County, Country Club settle on delinquent sewer fees

The board of apartment owners of a beleaguered Banyan Drive condominium has worked out a plan with the county to pay off more than $100,000 in delinquent sewer bills.


The board of apartment owners of a beleaguered Banyan Drive condominium has worked out a plan with the county to pay off more than $100,000 in delinquent sewer bills.

In a stipulated judgment and order filed Thursday in Hilo Circuit Court, the Association of Apartment Club Owners of Country Club Hawaii agreed to pay $110,372 in wastewater fees accumulated since June 3, 2013. The building’s board also owes the county $40,053 in interest that has accrued at a rate of 10 percent per year since the last sewer fee payment was made on June 3, 2013.

The county filed suit against the building’s board on Dec. 23, 2013, and Hilo Circuit Judge Glenn Hara ruled the owners’ association owes the county $150,425 for the unpaid fees and interest.

County Deputy Corporation Counsel Chris Schlueter said Thursday the county and the condo board have worked out payment terms.

“They’re on a payment plan to pay off the principal balance, which is 110-thousand, After the principal balance is paid off, the interest will be forgiven,” he said. “On January 15, they have a 22-thousand-dollar payment due, and then every month, they pay eight-grand until December of next year, when the 110-thousand will be paid off.

“… I think it’s a fair compromise and I hope this condo association will make good on their promise to pay back this money.”

The building had been mired in legal and financial gridlock since a group led by apartment owner Carl Oguss and calling itself “The Association of Apartment Owners of Country Club, Inc.” held a mail-in election and declared itself the building’s board. Meanwhile, Herbert Arata, who holds the master lease on the building, which sits on state land, recognized another board chaired by Pearl Elena Macomber.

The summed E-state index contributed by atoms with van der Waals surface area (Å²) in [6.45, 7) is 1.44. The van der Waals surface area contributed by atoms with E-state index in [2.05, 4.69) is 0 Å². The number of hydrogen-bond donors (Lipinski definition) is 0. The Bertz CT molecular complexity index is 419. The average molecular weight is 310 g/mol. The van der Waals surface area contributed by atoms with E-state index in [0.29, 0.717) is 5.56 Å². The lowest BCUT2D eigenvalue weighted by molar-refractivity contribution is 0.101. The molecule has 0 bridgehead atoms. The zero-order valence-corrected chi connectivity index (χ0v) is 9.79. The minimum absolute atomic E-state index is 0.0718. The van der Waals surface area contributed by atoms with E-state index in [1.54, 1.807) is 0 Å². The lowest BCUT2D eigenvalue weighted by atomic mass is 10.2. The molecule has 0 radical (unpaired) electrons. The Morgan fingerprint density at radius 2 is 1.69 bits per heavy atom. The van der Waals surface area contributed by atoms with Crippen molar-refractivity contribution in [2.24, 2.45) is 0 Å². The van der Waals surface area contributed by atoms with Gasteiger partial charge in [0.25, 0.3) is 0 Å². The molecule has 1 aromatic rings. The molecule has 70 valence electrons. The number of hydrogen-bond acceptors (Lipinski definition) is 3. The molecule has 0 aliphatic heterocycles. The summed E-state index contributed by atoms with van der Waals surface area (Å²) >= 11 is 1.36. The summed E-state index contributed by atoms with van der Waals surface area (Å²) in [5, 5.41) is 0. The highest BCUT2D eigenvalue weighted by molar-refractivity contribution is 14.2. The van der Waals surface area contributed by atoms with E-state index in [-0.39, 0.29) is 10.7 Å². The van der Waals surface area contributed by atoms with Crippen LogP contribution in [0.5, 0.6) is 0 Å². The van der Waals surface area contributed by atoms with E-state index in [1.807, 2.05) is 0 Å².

Oguss’ board filed multiple lawsuits against Arata, Macomber and others. The two main actions were dismissed earlier this year by Kauai Circuit Judge Randal Valenciano, who was brought in to preside after every Hawaii Island circuit judge recused himself or herself from hearing the suits. Valenciano also ruled the Macomber board is the building’s rightful board.

While the court battles raged, some apartment owners paid their maintenance fees to Macomber’s board, others to Oguss’ board, while some took a wait-and-see stance or chose not to pay fees at all.

Earlier this year, the building was more than $200,000 in arrears in paying its electric bill to Hawaii Electric Light Co., and the utility has threatened at least twice to turn the lights out at the six-story Hilo building if payments weren’t made.

A receiver was appointed to oversee the building’s affair, but was discharged when Oguss’ lawsuits were dismissed.

The Macomber board also retaliated with a suit against Oguss, which is still active and also being heard by Valenciano. The building’s managing agent, Richard Emery of Hawaii First, testified during a September hearing that the building owner’s association was owed about $1.3 million in delinquent maintenance fees by apartment owners, which he was beginning to collect. He added the condo association owed about $400,000 in accounts payable.


The Tribune-Herald tried to contact Emery, but a Hawaii First employee who answered the phone Thursday said he’s on vacation and unavailable.

Email John Burnett at

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